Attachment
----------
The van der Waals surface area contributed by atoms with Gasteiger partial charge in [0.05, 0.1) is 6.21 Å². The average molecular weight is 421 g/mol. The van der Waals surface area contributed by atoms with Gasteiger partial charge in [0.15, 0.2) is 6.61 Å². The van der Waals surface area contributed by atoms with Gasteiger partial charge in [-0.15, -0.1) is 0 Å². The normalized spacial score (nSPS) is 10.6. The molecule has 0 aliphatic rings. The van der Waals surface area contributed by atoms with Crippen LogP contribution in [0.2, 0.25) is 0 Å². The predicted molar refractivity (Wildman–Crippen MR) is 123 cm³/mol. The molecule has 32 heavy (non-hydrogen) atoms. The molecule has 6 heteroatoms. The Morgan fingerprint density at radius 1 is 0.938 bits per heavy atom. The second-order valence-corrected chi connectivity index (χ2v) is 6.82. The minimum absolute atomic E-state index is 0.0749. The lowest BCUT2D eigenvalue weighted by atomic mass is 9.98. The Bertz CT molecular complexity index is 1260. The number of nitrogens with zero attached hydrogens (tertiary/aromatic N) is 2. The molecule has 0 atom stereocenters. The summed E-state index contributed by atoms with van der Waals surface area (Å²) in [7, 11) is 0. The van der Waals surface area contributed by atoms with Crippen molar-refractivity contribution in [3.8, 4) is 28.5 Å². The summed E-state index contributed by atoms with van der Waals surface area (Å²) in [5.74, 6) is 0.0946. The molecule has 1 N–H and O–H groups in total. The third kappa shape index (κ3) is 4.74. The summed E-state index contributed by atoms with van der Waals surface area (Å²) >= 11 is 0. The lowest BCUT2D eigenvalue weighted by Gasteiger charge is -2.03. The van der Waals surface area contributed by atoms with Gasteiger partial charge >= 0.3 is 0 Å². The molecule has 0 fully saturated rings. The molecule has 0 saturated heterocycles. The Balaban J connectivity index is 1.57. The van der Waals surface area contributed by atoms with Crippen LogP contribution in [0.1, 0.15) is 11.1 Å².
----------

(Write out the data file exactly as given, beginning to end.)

The van der Waals surface area contributed by atoms with Gasteiger partial charge in [0.05, 0.1) is 6.21 Å². The average molecular weight is 421 g/mol. The van der Waals surface area contributed by atoms with Gasteiger partial charge in [0.15, 0.2) is 6.61 Å². The van der Waals surface area contributed by atoms with Gasteiger partial charge in [-0.15, -0.1) is 0 Å². The normalized spacial score (nSPS) is 10.6. The molecule has 0 aliphatic rings. The van der Waals surface area contributed by atoms with Crippen LogP contribution in [0.2, 0.25) is 0 Å². The predicted molar refractivity (Wildman–Crippen MR) is 123 cm³/mol. The molecule has 32 heavy (non-hydrogen) atoms. The molecule has 6 heteroatoms. The Morgan fingerprint density at radius 1 is 0.938 bits per heavy atom. The second-order valence-corrected chi connectivity index (χ2v) is 6.82. The minimum absolute atomic E-state index is 0.0749. The lowest BCUT2D eigenvalue weighted by atomic mass is 9.98. The Bertz CT molecular complexity index is 1260. The number of nitrogens with zero attached hydrogens (tertiary/aromatic N) is 2. The molecule has 0 atom stereocenters. The summed E-state index contributed by atoms with van der Waals surface area (Å²) in [7, 11) is 0. The van der Waals surface area contributed by atoms with Crippen molar-refractivity contribution in [3.8, 4) is 28.5 Å². The summed E-state index contributed by atoms with van der Waals surface area (Å²) in [5.74, 6) is 0.0946. The molecule has 1 N–H and O–H groups in total. The third kappa shape index (κ3) is 4.74. The summed E-state index contributed by atoms with van der Waals surface area (Å²) >= 11 is 0. The lowest BCUT2D eigenvalue weighted by Gasteiger charge is -2.03. The van der Waals surface area contributed by atoms with Gasteiger partial charge >= 0.3 is 0 Å². The molecule has 0 fully saturated rings. The molecule has 0 saturated heterocycles. The Balaban J connectivity index is 1.57. The van der Waals surface area contributed by atoms with Crippen LogP contribution in [0.1, 0.15) is 11.1 Å².